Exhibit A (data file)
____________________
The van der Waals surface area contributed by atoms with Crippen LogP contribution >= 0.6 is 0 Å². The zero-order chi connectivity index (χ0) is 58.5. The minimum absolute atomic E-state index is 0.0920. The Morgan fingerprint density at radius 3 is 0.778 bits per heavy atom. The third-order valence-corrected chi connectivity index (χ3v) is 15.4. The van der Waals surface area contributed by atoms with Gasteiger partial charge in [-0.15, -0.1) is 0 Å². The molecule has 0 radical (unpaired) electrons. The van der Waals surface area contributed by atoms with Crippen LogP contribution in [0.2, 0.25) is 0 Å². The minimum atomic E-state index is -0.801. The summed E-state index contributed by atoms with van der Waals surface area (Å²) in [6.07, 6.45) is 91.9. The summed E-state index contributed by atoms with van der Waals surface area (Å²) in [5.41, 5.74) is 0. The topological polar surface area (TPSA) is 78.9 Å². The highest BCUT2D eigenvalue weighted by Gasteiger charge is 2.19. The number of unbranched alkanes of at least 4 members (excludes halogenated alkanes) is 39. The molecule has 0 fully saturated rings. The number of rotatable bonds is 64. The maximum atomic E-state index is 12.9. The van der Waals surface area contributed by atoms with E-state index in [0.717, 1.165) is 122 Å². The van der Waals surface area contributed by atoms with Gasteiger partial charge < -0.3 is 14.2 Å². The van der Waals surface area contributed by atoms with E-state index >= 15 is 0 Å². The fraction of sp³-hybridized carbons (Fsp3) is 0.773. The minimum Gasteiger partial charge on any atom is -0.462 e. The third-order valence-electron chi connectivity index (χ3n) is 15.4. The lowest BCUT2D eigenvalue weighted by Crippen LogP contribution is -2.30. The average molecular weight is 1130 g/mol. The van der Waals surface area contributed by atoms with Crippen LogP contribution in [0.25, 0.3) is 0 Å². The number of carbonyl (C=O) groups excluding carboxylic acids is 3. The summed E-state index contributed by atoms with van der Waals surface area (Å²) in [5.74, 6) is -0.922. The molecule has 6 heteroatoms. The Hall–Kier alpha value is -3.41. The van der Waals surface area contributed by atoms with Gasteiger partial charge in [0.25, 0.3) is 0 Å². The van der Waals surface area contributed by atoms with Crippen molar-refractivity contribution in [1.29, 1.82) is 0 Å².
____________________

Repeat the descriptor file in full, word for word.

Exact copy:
The van der Waals surface area contributed by atoms with Crippen LogP contribution >= 0.6 is 0 Å². The zero-order chi connectivity index (χ0) is 58.5. The minimum absolute atomic E-state index is 0.0920. The Morgan fingerprint density at radius 3 is 0.778 bits per heavy atom. The third-order valence-corrected chi connectivity index (χ3v) is 15.4. The van der Waals surface area contributed by atoms with Gasteiger partial charge in [-0.15, -0.1) is 0 Å². The molecule has 0 radical (unpaired) electrons. The van der Waals surface area contributed by atoms with Crippen LogP contribution in [0.2, 0.25) is 0 Å². The minimum atomic E-state index is -0.801. The summed E-state index contributed by atoms with van der Waals surface area (Å²) in [6.07, 6.45) is 91.9. The summed E-state index contributed by atoms with van der Waals surface area (Å²) in [5.41, 5.74) is 0. The topological polar surface area (TPSA) is 78.9 Å². The highest BCUT2D eigenvalue weighted by Gasteiger charge is 2.19. The number of unbranched alkanes of at least 4 members (excludes halogenated alkanes) is 39. The molecule has 0 fully saturated rings. The number of rotatable bonds is 64. The maximum atomic E-state index is 12.9. The van der Waals surface area contributed by atoms with E-state index in [0.717, 1.165) is 122 Å². The van der Waals surface area contributed by atoms with Gasteiger partial charge < -0.3 is 14.2 Å². The van der Waals surface area contributed by atoms with E-state index >= 15 is 0 Å². The fraction of sp³-hybridized carbons (Fsp3) is 0.773. The minimum Gasteiger partial charge on any atom is -0.462 e. The third-order valence-electron chi connectivity index (χ3n) is 15.4. The lowest BCUT2D eigenvalue weighted by Crippen LogP contribution is -2.30. The average molecular weight is 1130 g/mol. The van der Waals surface area contributed by atoms with Crippen LogP contribution in [0.25, 0.3) is 0 Å². The number of carbonyl (C=O) groups excluding carboxylic acids is 3. The summed E-state index contributed by atoms with van der Waals surface area (Å²) in [5.74, 6) is -0.922. The molecule has 6 heteroatoms. The Hall–Kier alpha value is -3.41. The van der Waals surface area contributed by atoms with Gasteiger partial charge in [0.25, 0.3) is 0 Å². The van der Waals surface area contributed by atoms with Crippen molar-refractivity contribution in [1.29, 1.82) is 0 Å².